A new employability programme is helping teenagers in Manchester aged 16-18 with special educational needs and disabilities (SEND) to get digital jobs.

‘Digital Inc.’ will provide 10 days of employer-led support in sixth forms and colleges, with experts from local digital companies coming in to classrooms to take students through a business start-up process and talk about how they themselves got a job in the creative digital sector.

A total of 80 students will take part in the programme and 16 will then be offered a supported internship at a newly created agency - ‘Digital Inc.’ - where they will work on real life digital briefs. The scheme aims to increase employer confidence, supporting digital businesses in Manchester to provide meaningful opportunities and progression to students with special educational needs and disabilities. 

Funded by the Careers & Enterprise Company, Manchester City Council, and Greater Manchester Combined Authority, Digital Inc. was set up to plug the digital skills gap in Manchester and address issues around employing people with disabilities. 

Recent research from the Office for National Statistics shows that the UK employment rate for people with disabilities is 51.3% - significantly lower than the employment rate for people without disabilities, which is 81.4%.

Despite this, the Department for Education admitted in their recent Careers Strategy that ‘Careers advice for young people with special educational needs and disabilities (SEND) can often be poor and lacking in aspiration.’

Digital Inc. hopes to change this. In the past, students with special needs have taken part in its sister scheme, POP (pop-up digital agency) - a flagship 5-day Digital Advantage training programme - working alongside students from mainstream colleges and sixth forms, with great results. But this is the first time a dedicated employability programme for SEND students has been set up.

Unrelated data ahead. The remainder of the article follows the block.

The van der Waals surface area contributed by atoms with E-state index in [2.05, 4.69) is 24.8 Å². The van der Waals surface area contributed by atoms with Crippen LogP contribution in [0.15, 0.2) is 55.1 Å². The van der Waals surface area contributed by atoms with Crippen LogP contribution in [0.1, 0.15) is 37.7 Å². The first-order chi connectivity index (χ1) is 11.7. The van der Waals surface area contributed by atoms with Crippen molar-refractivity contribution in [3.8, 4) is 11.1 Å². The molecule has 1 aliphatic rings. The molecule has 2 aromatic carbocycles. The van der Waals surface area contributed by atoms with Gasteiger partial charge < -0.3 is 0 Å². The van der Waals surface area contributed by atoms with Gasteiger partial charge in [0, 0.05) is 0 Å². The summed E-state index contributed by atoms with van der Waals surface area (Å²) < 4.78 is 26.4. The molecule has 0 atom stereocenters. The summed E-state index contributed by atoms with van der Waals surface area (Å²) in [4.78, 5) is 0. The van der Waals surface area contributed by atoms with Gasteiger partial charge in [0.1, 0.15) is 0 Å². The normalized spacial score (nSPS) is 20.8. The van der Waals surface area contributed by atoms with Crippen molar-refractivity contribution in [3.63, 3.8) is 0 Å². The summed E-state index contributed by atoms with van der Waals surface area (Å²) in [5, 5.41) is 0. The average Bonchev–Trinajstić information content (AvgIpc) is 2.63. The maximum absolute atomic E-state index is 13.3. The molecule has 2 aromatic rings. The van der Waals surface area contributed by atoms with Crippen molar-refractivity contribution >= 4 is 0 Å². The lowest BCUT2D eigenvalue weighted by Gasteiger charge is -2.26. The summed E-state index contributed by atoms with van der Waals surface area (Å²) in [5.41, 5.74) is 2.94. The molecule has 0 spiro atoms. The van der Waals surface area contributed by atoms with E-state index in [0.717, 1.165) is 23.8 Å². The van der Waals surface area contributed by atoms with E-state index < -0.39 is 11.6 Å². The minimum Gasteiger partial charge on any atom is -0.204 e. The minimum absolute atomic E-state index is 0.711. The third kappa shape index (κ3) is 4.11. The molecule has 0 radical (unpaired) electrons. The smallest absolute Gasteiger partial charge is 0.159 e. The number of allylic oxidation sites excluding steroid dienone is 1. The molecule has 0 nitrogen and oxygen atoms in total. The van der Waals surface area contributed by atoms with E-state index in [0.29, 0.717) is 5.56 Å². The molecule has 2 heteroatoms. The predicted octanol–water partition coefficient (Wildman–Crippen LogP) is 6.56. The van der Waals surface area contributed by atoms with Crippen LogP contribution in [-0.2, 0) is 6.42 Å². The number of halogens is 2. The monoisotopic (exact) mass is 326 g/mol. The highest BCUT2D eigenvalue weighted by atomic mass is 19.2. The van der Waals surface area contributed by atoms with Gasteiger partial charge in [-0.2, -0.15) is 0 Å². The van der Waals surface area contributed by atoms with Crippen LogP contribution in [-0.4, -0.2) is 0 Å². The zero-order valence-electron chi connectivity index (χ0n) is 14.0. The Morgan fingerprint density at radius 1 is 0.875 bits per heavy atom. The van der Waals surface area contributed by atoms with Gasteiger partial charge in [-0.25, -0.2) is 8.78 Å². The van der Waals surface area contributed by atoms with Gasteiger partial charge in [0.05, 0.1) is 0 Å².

Andy Lovatt, Managing Director of Digital Advantage, which delivers Digital Inc. said:

“People with special educational needs experience significantly lower employment rates than mainstream students. At the same time there is a digital skills crisis which is costing Manchester’s economy millions every year. I’d like to ask the city’s digital sector whether they are looking hard enough for talent? What percentage of their workforce has special educational needs? Digital Inc. seeks to help talented teenagers with special needs from colleges and schools to get great digital jobs and also support employers that are keen to find the best recruits.”


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